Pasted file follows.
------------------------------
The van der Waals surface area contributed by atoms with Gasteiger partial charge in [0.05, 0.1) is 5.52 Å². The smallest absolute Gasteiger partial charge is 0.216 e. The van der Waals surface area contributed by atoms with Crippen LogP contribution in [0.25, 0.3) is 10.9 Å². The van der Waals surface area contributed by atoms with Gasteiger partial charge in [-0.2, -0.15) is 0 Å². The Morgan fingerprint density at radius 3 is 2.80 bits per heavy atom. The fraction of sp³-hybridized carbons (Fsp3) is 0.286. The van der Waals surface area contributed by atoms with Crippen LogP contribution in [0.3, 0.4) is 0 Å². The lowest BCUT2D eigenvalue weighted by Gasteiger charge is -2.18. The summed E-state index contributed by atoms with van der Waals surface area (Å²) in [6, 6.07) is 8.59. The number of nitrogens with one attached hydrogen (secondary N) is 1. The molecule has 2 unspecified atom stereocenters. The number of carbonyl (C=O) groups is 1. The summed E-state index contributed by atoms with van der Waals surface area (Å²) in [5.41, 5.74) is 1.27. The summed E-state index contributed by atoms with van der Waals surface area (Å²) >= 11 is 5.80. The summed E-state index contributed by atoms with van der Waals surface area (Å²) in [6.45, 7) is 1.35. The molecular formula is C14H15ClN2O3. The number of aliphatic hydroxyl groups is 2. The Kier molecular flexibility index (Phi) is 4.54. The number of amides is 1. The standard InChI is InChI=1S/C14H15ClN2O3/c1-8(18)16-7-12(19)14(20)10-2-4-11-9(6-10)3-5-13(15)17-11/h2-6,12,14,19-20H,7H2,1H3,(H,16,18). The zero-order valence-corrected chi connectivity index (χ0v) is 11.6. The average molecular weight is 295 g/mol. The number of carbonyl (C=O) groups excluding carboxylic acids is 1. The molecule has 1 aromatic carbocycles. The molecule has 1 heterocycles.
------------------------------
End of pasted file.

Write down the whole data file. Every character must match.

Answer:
The van der Waals surface area contributed by atoms with Gasteiger partial charge in [0.05, 0.1) is 5.52 Å². The smallest absolute Gasteiger partial charge is 0.216 e. The van der Waals surface area contributed by atoms with Crippen LogP contribution in [0.25, 0.3) is 10.9 Å². The van der Waals surface area contributed by atoms with Gasteiger partial charge in [-0.2, -0.15) is 0 Å². The Morgan fingerprint density at radius 3 is 2.80 bits per heavy atom. The fraction of sp³-hybridized carbons (Fsp3) is 0.286. The van der Waals surface area contributed by atoms with Crippen LogP contribution in [0.3, 0.4) is 0 Å². The lowest BCUT2D eigenvalue weighted by Gasteiger charge is -2.18. The summed E-state index contributed by atoms with van der Waals surface area (Å²) in [6, 6.07) is 8.59. The number of nitrogens with one attached hydrogen (secondary N) is 1. The molecule has 2 unspecified atom stereocenters. The number of carbonyl (C=O) groups is 1. The summed E-state index contributed by atoms with van der Waals surface area (Å²) in [5.41, 5.74) is 1.27. The summed E-state index contributed by atoms with van der Waals surface area (Å²) >= 11 is 5.80. The summed E-state index contributed by atoms with van der Waals surface area (Å²) in [6.45, 7) is 1.35. The molecular formula is C14H15ClN2O3. The number of aliphatic hydroxyl groups is 2. The Kier molecular flexibility index (Phi) is 4.54. The number of amides is 1. The standard InChI is InChI=1S/C14H15ClN2O3/c1-8(18)16-7-12(19)14(20)10-2-4-11-9(6-10)3-5-13(15)17-11/h2-6,12,14,19-20H,7H2,1H3,(H,16,18). The zero-order valence-corrected chi connectivity index (χ0v) is 11.6. The average molecular weight is 295 g/mol. The number of carbonyl (C=O) groups excluding carboxylic acids is 1. The molecule has 1 aromatic carbocycles. The molecule has 1 heterocycles.